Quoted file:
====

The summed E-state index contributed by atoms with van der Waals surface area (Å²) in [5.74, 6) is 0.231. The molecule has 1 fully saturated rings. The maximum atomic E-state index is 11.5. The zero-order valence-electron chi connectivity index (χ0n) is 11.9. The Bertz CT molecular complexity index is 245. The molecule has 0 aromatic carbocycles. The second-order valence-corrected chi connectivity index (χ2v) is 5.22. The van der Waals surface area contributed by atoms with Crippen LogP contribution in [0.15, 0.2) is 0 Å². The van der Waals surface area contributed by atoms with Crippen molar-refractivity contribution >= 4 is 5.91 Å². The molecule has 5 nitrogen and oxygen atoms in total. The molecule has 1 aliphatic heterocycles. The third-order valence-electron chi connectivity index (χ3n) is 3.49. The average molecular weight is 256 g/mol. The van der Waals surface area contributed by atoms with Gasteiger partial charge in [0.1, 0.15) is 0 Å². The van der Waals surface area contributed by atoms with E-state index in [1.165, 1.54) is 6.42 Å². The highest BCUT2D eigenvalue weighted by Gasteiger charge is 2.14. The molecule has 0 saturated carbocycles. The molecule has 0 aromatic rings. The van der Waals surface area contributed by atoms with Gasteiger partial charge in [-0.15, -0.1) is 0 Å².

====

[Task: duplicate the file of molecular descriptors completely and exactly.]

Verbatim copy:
The summed E-state index contributed by atoms with van der Waals surface area (Å²) in [5.74, 6) is 0.231. The molecule has 1 fully saturated rings. The maximum atomic E-state index is 11.5. The zero-order valence-electron chi connectivity index (χ0n) is 11.9. The Bertz CT molecular complexity index is 245. The molecule has 0 aromatic carbocycles. The second-order valence-corrected chi connectivity index (χ2v) is 5.22. The van der Waals surface area contributed by atoms with Crippen LogP contribution in [0.15, 0.2) is 0 Å². The van der Waals surface area contributed by atoms with Crippen molar-refractivity contribution >= 4 is 5.91 Å². The molecule has 5 nitrogen and oxygen atoms in total. The molecule has 1 aliphatic heterocycles. The third-order valence-electron chi connectivity index (χ3n) is 3.49. The average molecular weight is 256 g/mol. The van der Waals surface area contributed by atoms with Gasteiger partial charge in [0.1, 0.15) is 0 Å². The van der Waals surface area contributed by atoms with E-state index in [1.165, 1.54) is 6.42 Å². The highest BCUT2D eigenvalue weighted by Gasteiger charge is 2.14. The molecule has 0 saturated carbocycles. The molecule has 0 aromatic rings. The van der Waals surface area contributed by atoms with Gasteiger partial charge in [-0.15, -0.1) is 0 Å².